I’ve reviewed thousands of pitch decks from startups. After seeing a few pitches, I’ve noticed something that most inexperienced first-time founders share — they want to be everything to everyone. This is a misstep because acquiring the first group of loyal customers is essential in new product development and implementation. When you market to everyone, you sell to no one.
For the first-time founder selling high-tech products to mainstream customers, trying to please everyone from the start isn’t the most practical approach. It is essential to earn trust from initial groups of people (innovators, followed by early adopters) at the beginning of the technology adoption lifecycle. Mass market acceptance of an idea won’t occur until you achieve a tipping point between early adopters and the early majority–otherwise known as “the chasm.”
“Crossing the Chasm” is a marketing book by Geoffrey A. Moore that focuses on the specifics of marketing high-tech products during the early start-up period. The early majority won’t try something until someone else has tried it first, and this starts by serving one (type of) customer well. Narrowing your focus even when you aren’t entirely sure who your customer is is a better strategy than throwing stuff on a wall and seeing what sticks.
As mentioned in a previous article, veteran-founded company ID.me has been in their early adopters’ shoes and can see their business from their perspective. Having an intimate understanding of the customers’ journey is vital because it’s helped ID.me validate its product within the marketplace and prove that the unit economics are sustainable before crossing the chasm. According to Moore, the marketer should focus on one group of customers at a time, using each group as a base for marketing to the next group. ID.me, with an initial target market of active-duty soldiers, veterans, and military spouses, today provides a ubiquitous secure identity verification network to students, teachers, and healthcare providers.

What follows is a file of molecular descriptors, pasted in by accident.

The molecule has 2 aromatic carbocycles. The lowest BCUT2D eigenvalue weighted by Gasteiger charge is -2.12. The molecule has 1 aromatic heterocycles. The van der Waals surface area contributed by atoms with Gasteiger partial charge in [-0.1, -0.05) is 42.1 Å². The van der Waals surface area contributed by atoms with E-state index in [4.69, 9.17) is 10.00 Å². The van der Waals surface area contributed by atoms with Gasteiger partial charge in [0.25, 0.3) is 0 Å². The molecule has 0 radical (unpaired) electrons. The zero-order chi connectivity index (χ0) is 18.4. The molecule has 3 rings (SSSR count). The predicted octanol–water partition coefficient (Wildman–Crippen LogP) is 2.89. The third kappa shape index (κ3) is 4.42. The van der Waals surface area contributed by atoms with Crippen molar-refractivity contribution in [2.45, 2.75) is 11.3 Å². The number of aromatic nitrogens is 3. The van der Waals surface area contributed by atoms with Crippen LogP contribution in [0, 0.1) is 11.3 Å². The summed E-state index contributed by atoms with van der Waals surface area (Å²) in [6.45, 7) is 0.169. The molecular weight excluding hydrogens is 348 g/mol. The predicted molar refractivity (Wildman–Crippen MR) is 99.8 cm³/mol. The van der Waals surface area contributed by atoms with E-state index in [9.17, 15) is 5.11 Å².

Proven techniques to help you cross the chasm include understanding the whole product concept, positioning the product, building a marketing strategy, choosing the best distribution channel and pricing. Although “Crossing the Chasm” has become the bible for bringing cutting-edge products to progressively larger markets, it’s essential reading for anyone with a tech-enabled business targeting a niche audience. These days, there is a high likelihood you’re selling online. Below are four quotes from successful veteran entrepreneurs about early adoption, differentiation, and determination that may help you acquire early adopters and get your business going:
Define Your Own Category
“My innovation involved taking an idea from the telecommunications and banking industries and applying that idea to transportation business.”– FedEx CEO, Frederick W. Smith, Vietnam War veteran who received two Purple Hearts, the Silver Star, and the Bronze Star
Focus On What’s Important
“Don’t get wrapped up in the superficial stuff or the trivial stuff. Don’t worry about a name or a title or even entities. The first thing you have to do if you want to start a business is to sell. If you can sell something, you can start a business.”– Growth hacker and Insurgent Publishing Founder, Tom Morkes, West Point grad who went on to command an airborne unit
Engage With Early Adopter Community
“Really, the whole military runs on coffee…it’s true to our background, to who we are in a past life, and it’s also taking care of the people who are taking care of us.”– Compass Co-Owner, Harrison Suarez, post 9/11 Marine Corps veteran
Keep Moving Forward
“Our favorite saying when times got tough was: ‘Drop by drop, a river is made,’ which is an Afghan proverb. And I think that was just a reminder to us to keep going, don’t give up when times get tough.”– Rumi Spice Co-Founder, Emily Miller, former Army Engineer Officer
Defining your category, focusing on what’s important, staying close to the action, and moving forward against all the odds are valuable attributes for successfully launching and scaling a business. If you’re truly trying to disrupt a market, then I hope you know it well, show that you feel the problem, and are empathetic to the customer. It often takes stepping into your customer’s shoes and seeing the business from the customer’s perspective. If there’s anyone that can accomplish all of these tasks, it’s a veteran.
Want to learn more about becoming a military entrepreneur? Try these other great articles from Harry Alford:
- BRAINSTORMING IN THE BARRACKS: HOW TO MAKE YOUR IDEA INTO A SUCCESSFUL STARTUP
- WHY VETERANS ARE UNIQUELY EQUIPPED TO BE GREAT ENTREPRENEURS
- MILITARY ENTREPRENEURSHIP 101: SUCCESSES AND FAILURES
- IS BUSINESS SCHOOL THE BEST PLACE TO PREPARE VETERANS FOR STARTUPS?
Feature image courtesy of Ted Eytan on Flickr